Gallery of Russian criminal tattoo police file photos

The dollar bills, skyscrapers and machine gun with the initials ‘US’ stamped on it convey this inmate’s love for the American mafia-like lifestyle. The eyes signify ‘I’m watching over you’ (the other inmates in the prison or camp). The epaulette tattooed on the shoulder denotes the inmates 'rank' among the criminal caste.


The dollar bills, skyscrapers and machine gun with the initials ‘US’ stamped on it convey this inmate’s love for the American mafia-like lifestyle. The eyes signify ‘I’m watching over you’ (the other inmates in the prison or camp). The epaulette tattooed on the shoulder denotes the inmates 'rank' among the criminal caste.

Fuel has a new book out with 180 photos of Russian criminal tattoo from the 1960s-1980s. It is a Kickstarter-funded project.

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Lena Finkle's Magic Barrel: Bad romance, Russia and writer's angst

Anya Ulinich’s 2008 debut novel Petropolis, marked her out as a master of tragicomic romance; now she’s back with a huge, hilarious, bitter graphic novel about sex, immigration, the Russian soul, and heartbreak. Cory Doctorow reviews Lena Finkle’s Magic Barrel: A Graphic Novel.

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House with a supersonic jet in its back yard


Gautam Trivedi spotted this bit of real-world Russo-cyberpunk: a supersonic jet retired to the back yard of a stately Russian mansion.

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Russia's population declined by 7m (5%) between 1992 and 2009


The decades since the collapse of the USSR are the longest period of depopulation in Russian history, and the first peacetime loss of that scale anywhere in the world. Booze, violence, obesity, and poor standard of living alone don't account for the mortality either.

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Claims of looting at MH17 crash-site

An article in The Wire, citing mostly tabloid and Ukrainian government sources, claims that locals and separatists looted the wreckage of MH17, creating difficulties for forensic investigators.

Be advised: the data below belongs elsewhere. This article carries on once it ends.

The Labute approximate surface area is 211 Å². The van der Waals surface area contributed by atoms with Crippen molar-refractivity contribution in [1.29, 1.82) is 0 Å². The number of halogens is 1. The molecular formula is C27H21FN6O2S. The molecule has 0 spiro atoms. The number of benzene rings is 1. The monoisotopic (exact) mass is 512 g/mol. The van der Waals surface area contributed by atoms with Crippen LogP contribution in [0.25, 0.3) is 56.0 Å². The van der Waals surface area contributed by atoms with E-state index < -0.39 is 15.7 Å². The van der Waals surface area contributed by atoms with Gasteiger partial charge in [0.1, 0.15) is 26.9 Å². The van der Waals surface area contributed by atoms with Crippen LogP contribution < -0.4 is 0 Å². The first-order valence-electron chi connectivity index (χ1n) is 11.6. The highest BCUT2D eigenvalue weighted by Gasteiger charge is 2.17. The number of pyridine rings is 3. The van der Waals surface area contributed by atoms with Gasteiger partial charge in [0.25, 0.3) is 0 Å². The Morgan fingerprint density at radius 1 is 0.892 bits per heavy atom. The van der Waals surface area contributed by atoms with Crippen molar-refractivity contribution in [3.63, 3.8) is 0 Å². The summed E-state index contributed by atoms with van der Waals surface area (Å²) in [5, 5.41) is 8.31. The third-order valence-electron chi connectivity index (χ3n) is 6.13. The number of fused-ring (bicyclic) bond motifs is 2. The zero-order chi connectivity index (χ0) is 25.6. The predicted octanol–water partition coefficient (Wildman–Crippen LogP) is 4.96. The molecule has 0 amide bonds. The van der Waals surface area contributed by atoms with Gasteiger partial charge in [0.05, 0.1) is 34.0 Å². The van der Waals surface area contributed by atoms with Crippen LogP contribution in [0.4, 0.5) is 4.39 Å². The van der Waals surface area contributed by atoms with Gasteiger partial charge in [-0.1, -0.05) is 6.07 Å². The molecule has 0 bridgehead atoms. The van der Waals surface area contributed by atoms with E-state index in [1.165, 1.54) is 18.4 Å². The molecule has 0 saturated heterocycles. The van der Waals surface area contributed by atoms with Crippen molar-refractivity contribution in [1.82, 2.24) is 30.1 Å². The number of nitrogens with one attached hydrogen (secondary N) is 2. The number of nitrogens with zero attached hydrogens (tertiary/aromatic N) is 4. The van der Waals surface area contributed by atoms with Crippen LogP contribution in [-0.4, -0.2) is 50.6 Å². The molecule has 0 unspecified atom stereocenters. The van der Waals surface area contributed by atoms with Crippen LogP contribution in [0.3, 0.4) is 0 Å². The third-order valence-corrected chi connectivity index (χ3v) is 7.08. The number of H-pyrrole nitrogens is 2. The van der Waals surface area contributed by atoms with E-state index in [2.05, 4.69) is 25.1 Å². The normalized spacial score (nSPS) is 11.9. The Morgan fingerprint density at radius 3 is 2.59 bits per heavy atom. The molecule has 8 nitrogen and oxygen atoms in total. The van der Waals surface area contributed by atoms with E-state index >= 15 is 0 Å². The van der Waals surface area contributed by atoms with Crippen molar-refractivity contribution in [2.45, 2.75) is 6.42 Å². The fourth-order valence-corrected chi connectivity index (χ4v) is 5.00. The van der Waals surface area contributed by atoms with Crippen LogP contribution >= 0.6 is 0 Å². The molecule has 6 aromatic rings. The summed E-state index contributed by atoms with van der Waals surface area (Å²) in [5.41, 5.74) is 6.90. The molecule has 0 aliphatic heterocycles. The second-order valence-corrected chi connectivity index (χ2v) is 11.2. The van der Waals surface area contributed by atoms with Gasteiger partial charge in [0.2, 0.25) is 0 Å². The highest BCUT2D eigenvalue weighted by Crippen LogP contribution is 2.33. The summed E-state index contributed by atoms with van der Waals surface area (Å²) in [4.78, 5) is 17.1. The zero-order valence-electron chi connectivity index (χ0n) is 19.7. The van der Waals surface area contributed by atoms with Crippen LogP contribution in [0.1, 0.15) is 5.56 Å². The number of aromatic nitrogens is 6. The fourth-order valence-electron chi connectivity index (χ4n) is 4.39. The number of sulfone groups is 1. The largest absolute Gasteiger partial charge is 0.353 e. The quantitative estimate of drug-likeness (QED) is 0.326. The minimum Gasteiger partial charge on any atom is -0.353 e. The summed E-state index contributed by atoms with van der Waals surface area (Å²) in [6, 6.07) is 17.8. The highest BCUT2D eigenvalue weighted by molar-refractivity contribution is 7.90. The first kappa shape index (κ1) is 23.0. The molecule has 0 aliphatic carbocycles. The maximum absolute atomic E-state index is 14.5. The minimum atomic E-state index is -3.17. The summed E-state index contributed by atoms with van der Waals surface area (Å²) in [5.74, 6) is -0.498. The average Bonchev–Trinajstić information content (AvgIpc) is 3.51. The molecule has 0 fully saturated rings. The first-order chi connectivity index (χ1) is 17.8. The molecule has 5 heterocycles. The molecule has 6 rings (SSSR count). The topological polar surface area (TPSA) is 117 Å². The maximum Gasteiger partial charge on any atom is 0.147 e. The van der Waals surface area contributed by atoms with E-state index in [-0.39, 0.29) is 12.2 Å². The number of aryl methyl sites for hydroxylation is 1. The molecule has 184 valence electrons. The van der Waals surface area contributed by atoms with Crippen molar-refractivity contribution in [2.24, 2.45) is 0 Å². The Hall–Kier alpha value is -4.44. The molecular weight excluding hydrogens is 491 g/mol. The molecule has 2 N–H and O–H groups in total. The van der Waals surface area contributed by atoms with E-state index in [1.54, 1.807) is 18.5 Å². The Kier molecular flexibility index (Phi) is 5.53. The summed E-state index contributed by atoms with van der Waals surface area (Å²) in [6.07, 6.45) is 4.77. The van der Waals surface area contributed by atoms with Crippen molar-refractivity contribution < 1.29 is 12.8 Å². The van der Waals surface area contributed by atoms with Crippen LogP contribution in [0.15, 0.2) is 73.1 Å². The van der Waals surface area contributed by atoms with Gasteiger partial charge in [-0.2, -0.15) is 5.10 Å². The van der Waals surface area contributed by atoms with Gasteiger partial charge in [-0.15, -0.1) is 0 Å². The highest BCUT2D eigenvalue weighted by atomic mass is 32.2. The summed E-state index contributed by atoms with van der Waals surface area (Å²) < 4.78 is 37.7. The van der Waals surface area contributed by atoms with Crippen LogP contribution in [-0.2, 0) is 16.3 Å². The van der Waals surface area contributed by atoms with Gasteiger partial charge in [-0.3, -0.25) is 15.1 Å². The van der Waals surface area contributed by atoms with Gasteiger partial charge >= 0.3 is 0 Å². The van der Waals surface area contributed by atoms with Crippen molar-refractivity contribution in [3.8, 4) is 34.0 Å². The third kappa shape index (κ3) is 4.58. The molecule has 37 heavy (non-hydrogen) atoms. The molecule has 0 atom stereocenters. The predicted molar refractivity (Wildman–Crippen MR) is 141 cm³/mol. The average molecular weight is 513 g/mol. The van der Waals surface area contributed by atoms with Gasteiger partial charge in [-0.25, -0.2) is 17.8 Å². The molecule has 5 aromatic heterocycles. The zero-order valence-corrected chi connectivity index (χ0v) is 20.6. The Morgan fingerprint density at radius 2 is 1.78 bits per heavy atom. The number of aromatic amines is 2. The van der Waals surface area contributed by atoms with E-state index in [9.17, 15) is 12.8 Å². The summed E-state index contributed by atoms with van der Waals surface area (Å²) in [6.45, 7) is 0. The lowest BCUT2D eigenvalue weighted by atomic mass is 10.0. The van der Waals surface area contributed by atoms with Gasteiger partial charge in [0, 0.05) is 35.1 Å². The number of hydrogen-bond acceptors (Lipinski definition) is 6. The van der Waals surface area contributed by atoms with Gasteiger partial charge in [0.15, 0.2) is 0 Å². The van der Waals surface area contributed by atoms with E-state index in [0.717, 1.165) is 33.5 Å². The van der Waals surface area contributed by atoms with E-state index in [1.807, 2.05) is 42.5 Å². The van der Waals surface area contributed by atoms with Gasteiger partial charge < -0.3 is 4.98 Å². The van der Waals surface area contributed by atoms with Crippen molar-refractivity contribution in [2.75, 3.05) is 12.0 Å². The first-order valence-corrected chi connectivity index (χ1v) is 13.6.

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Rebels seize MH17 plane crash black boxes and bodies, human remains shipped on train to unknown site

Xeni Jardin recaps the latest news from Ukraine, where securing the crash site of Flight MH17 remains an open question

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Twitterbot catches Russian State Media anonymously editing MH17 Wikipedia entry

A bot that monitors Wikipedia for edits from Russian government IPs recorded a change to the MH17 entry, assigning blame to "Ukrainian soldiers" (a previous edit had blamed it on "terrorists of the self-proclaimed Donetsk People's Republic with Buk system missiles, which the terrorists received from the Russian Federation").

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Snowden: Dropbox is an NSA surveillance target, use Spideroak instead


A remarkable moment from last night's remarkable Snowden video from the Guardian.

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Malaysia Airlines Flight 17 reported shot down in Ukraine near Russian border

Around 11:00AM ET today, Interfax, CNN, and other news agencies began reporting that Malaysia Airlines flight 17, heading from Amsterdam to Kuala Lumpur, crashed in eastern Ukraine.

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Kremlin offers Silicon Valley a Russian Internet with Chinese characteristics